In my head, the screen flares alive, phosphor and cathode monochrome, that orange glow and dust smell, the static click when you touch the screen; the station ident is in old English, the logo is a snarling stop motion animation of the Black Shuck that used to haunt the city centre backstreets, where there’s now a Cex and Sainsbury’s – oh, we might assume that the old ghosts are gone, but the staff in Boots didn’t dare used to go into the cellar alone – the screen comes to life.
It’s twelve minutes past three in the afternoon. There is sun and silence, dust in the streets, ice cream chimes and the voice of the crow in victory from where they don’t plant scarecrows anymore. It’s the Driftway, it’s the afternoon space, it’s not nostalgia; it’s what we are made of. Land, and the big sky above, clouds and the winds from the valley that still speak quite clearly.
I stop and look out of the front windows. This street was once a farm yard. The stones are warming in the sun, I can see a spider run from the wall, into long grass. These are dreams.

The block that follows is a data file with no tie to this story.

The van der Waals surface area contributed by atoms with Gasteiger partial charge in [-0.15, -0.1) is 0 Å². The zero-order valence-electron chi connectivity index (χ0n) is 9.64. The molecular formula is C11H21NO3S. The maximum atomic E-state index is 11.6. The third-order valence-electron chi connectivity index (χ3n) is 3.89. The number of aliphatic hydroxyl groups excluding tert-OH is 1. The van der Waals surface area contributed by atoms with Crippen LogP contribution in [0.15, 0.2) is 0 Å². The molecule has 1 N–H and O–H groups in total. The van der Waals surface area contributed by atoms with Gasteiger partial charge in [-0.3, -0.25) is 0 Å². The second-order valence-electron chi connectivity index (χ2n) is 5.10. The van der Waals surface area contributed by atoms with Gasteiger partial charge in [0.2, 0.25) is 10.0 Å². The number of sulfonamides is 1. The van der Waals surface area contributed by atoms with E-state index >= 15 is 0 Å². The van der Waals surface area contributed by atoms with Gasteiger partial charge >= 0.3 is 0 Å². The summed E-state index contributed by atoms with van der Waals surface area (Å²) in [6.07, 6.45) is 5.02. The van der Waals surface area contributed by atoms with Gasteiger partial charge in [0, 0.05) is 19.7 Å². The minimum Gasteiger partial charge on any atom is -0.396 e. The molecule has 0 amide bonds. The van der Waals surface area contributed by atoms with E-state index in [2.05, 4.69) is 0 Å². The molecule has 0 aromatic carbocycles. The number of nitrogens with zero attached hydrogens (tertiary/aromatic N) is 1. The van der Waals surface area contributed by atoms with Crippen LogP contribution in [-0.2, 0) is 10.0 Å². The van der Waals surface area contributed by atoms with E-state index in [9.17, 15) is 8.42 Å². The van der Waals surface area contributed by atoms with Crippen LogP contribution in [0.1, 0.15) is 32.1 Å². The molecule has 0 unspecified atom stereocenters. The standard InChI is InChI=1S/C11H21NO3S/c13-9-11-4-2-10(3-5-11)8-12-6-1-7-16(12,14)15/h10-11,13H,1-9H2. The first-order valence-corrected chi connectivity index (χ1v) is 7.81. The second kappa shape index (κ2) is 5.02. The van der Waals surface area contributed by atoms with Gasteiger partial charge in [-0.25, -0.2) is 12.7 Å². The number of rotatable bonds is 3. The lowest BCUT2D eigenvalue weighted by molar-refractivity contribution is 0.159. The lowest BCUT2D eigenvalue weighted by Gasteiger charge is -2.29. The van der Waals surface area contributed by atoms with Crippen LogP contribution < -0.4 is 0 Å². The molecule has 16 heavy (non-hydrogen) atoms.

If you take a literal step back from the fields and study the patterns of the streets, you can see patterns appear. Here, as the edge of the city becomes visible, the road names feature the word Gate over and over again. Sometimes, they’re named for the far away cities that they point to. A boundary and a suggestion of destination. That’s one of the things that the Driftway does.
Romans built a road here; if you follow pieces of it down into the valley, you reach the river. At least three generations of children have shared the ghost story about grey and faded centurions marching through the trees, past the speed camera and the ice cream van. Imagine the clink of armour and short sword, outside the snack bar and the paddling pool. There are more stories about this place, things not from forward or back in time, but perhaps from sideways; small green figures, swirling misty shapes, and silent lights overhead late at night.